Temperature plays a key role in pH measurements. When temperature levels increase, the pH level drops. However, this does not mean that the sample becomes more acidic at higher temperatures. A solution is considered acidic only if there are more hydrogen ions than hydroxide ions.
Both temperature and pH are essential parameters to gain an understanding of water quality in different solutions. When measuring the pH of a solution, you must also measure the temperature of the solution, as pH varies with temperature. Temperature and pH are also measured at the same time because a pH value without a temperature value is incoherent.
One type of temperature compensation when working with pH measurements is that many pH sensors have an Automatic Temperature Compensator (ATC) sensor built in. So, how does temperature alter pH, and why does it have such a large effect?
In this article, we will look at the relationship between temperature and pH, and how temperature affects pH readings and pH solutions.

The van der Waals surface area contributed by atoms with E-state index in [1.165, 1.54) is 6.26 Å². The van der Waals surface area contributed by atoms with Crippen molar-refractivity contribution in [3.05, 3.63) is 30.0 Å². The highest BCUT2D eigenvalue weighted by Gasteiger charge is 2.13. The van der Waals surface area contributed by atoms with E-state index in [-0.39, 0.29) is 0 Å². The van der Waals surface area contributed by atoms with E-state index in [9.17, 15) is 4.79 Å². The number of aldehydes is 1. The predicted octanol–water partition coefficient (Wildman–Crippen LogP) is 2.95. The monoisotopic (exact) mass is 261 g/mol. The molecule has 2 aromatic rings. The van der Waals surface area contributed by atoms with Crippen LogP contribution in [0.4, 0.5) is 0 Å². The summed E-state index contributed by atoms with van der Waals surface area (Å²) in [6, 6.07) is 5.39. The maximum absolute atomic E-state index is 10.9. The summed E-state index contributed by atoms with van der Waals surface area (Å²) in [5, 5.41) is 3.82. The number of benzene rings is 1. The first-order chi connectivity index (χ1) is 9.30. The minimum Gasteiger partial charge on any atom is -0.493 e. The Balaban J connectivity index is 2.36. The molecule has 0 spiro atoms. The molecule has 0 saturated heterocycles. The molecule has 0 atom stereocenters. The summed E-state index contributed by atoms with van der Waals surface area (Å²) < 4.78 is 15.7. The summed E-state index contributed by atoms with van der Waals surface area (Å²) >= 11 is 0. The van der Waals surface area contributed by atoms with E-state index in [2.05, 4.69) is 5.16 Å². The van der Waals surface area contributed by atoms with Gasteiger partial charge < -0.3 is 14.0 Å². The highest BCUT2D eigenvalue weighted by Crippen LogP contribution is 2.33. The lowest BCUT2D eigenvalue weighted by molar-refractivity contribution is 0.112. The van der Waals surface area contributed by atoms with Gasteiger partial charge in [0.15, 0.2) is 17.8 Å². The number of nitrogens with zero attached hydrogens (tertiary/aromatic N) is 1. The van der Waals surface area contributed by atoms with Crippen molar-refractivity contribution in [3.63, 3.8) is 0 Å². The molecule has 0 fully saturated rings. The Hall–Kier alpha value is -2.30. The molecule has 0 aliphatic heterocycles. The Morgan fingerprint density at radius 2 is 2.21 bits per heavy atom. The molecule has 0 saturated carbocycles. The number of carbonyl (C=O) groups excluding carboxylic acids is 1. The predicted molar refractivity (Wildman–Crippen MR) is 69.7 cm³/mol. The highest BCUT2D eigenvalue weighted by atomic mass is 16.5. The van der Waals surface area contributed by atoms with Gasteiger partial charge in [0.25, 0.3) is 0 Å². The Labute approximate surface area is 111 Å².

What’s The Relationship Between Temperature & pH?
To jump straight in, the pH level of a solution is inversely proportional to the temperature. So, when the temperature increases within a solution, molecular vibrations rise, which results in ionization and the formation of hydrogen ions (H+). For those that skipped chemistry class, the more hydrogen ions in a solution, the more acidic it becomes. Therefore, the pH level decreases as temperature increases in a solution.
To put it into perspective, if we were to increase a solution’s temperature by 50 °F, the pH of the solution would drop by 0.2. However, if the temperature were to decrease, the opposite will happen, and the pH level will increase very slightly. While that may not sound like a large decrease in pH, imagine the difference between the winter and summer months and the effect it has on a plant.
Imagine being a plant during the winter – happy in your soil with the correct pH. A few months later, things start to warm up outside as it’s summer, and the temperature has increased from winter’s 50 °F to 86 °F – that’s a pH decrease of 0.6, enough to cause issues with your plant soil.
Using Le Chaterlier’s Principle
According to Le Chaterlier’s principle, if you alter the conditions of a reaction in dynamic equilibrium, the point of equilibrium shifts to counteract the changes made.